Terraforming is important for a project like aloft as well, because one of our goals is to integrate the aloft hotel structure with the surrounding area of the sim so it all feels unified. We *could* drop the hotel right in the middle of the sim and have done with it, but where's the fun in that?
During our initial conference call with aloft, we learned that the aloft chain will eventually be able to be found in all environments - urban and suburban, all across the globe. The first hotel is planned for early 2008. Essentially, its a brand that will be found in many different settings and locations. That gave us a pretty wide selection in terms of how to frame the build. We decided to go with a resort theme, for three reasons:
- from a technical standpoint, an island makes the hotel easier to place as the focal point, and makes it easier to find for visitors - we're positioning the hotel in the center of the island on top of a large plateau, rather than hide it among auxillery buildings. Also, the streaming nature of SL means that the less objects a visitor has to download, the faster what actually IS there will appear - we call it "lag", and it can make or break an experience. Very few people stick around to load a laggy sim, no matter how wonderful it may be. The correlation is a webpage - if you don't optimize it to load as fast as possible, people won't stick around to see the fantastic content you have.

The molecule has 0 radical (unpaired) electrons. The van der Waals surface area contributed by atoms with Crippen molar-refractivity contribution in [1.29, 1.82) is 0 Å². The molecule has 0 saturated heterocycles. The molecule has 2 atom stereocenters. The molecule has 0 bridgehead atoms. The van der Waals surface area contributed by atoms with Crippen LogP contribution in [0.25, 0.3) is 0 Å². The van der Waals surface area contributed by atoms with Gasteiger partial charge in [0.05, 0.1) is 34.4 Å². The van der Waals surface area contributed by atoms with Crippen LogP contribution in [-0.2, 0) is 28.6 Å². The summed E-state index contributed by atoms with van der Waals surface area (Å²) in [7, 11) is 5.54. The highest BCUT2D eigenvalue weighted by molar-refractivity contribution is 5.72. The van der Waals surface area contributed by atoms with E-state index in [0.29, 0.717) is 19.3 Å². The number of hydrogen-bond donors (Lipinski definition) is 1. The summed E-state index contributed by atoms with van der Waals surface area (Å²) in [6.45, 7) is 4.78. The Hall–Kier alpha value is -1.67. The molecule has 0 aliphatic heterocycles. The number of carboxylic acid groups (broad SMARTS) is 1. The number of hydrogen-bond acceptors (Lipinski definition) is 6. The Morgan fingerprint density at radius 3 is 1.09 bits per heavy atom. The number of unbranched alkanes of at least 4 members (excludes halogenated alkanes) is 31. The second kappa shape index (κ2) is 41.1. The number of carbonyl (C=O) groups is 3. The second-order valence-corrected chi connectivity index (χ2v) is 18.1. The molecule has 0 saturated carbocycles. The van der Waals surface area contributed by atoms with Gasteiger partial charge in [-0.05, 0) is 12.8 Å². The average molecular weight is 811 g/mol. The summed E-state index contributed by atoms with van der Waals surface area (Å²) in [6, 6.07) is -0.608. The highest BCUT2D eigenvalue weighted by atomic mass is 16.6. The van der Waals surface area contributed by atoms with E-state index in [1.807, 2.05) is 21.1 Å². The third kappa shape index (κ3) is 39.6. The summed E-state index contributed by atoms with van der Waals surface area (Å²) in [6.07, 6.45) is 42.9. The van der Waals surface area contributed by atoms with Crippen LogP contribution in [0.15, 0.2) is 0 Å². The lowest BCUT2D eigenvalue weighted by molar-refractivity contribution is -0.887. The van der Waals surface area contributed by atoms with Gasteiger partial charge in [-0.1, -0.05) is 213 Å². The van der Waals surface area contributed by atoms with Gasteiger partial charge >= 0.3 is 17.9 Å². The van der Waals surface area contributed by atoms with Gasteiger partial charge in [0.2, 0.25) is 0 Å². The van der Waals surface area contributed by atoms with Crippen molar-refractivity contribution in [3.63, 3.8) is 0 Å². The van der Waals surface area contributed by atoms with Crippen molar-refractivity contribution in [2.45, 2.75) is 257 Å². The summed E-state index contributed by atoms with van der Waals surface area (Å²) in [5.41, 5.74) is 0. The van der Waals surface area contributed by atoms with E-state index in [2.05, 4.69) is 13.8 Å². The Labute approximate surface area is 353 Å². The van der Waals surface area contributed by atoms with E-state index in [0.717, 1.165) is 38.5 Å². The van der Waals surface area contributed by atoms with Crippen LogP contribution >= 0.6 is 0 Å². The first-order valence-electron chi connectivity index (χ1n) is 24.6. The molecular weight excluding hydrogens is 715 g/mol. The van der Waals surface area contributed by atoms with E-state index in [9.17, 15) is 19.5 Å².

- the materials, colors, lines, feel, etc of the aloft hotel lends itself very well to a modern feel.
- SL, for a lot of people, is about escapism. The most popular and expensive virtual property is island land, or waterfront land - places that most people would like to live in real life, but can't. Making a top-notch island destination in SL almost invariably ensures interest from SL residents and lots of traffic, making aloft island a popular attraction.